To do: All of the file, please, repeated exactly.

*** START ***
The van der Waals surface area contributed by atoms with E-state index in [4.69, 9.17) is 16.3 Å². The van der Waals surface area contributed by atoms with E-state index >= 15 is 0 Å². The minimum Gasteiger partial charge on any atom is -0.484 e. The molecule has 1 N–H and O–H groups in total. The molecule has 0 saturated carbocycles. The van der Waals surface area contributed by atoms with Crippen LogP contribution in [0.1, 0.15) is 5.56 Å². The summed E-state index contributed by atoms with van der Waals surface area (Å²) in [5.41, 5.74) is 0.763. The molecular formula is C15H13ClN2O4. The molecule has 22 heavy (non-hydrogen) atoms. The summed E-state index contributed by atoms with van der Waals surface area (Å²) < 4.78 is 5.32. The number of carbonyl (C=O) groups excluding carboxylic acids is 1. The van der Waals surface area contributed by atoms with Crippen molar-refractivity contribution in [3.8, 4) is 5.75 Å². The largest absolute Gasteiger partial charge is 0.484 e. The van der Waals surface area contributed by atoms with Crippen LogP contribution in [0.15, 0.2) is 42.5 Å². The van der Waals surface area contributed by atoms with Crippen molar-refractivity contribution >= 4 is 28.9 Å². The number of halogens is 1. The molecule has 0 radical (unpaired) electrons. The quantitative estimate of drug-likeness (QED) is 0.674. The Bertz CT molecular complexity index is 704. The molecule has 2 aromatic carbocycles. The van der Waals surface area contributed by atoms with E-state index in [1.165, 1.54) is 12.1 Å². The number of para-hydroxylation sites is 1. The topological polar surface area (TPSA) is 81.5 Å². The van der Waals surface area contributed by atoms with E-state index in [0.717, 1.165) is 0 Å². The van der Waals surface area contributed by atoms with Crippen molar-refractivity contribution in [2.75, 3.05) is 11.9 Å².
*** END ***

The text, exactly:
The van der Waals surface area contributed by atoms with E-state index in [4.69, 9.17) is 16.3 Å². The van der Waals surface area contributed by atoms with E-state index >= 15 is 0 Å². The minimum Gasteiger partial charge on any atom is -0.484 e. The molecule has 1 N–H and O–H groups in total. The molecule has 0 saturated carbocycles. The van der Waals surface area contributed by atoms with Crippen LogP contribution in [0.1, 0.15) is 5.56 Å². The summed E-state index contributed by atoms with van der Waals surface area (Å²) in [5.41, 5.74) is 0.763. The molecular formula is C15H13ClN2O4. The molecule has 22 heavy (non-hydrogen) atoms. The summed E-state index contributed by atoms with van der Waals surface area (Å²) < 4.78 is 5.32. The number of carbonyl (C=O) groups excluding carboxylic acids is 1. The van der Waals surface area contributed by atoms with Crippen molar-refractivity contribution in [3.8, 4) is 5.75 Å². The largest absolute Gasteiger partial charge is 0.484 e. The van der Waals surface area contributed by atoms with Crippen LogP contribution in [0.15, 0.2) is 42.5 Å². The van der Waals surface area contributed by atoms with Crippen molar-refractivity contribution >= 4 is 28.9 Å². The number of halogens is 1. The molecule has 0 radical (unpaired) electrons. The quantitative estimate of drug-likeness (QED) is 0.674. The Bertz CT molecular complexity index is 704. The molecule has 2 aromatic carbocycles. The van der Waals surface area contributed by atoms with E-state index in [1.165, 1.54) is 12.1 Å². The number of para-hydroxylation sites is 1. The topological polar surface area (TPSA) is 81.5 Å². The van der Waals surface area contributed by atoms with E-state index in [0.717, 1.165) is 0 Å². The van der Waals surface area contributed by atoms with Crippen molar-refractivity contribution in [2.75, 3.05) is 11.9 Å².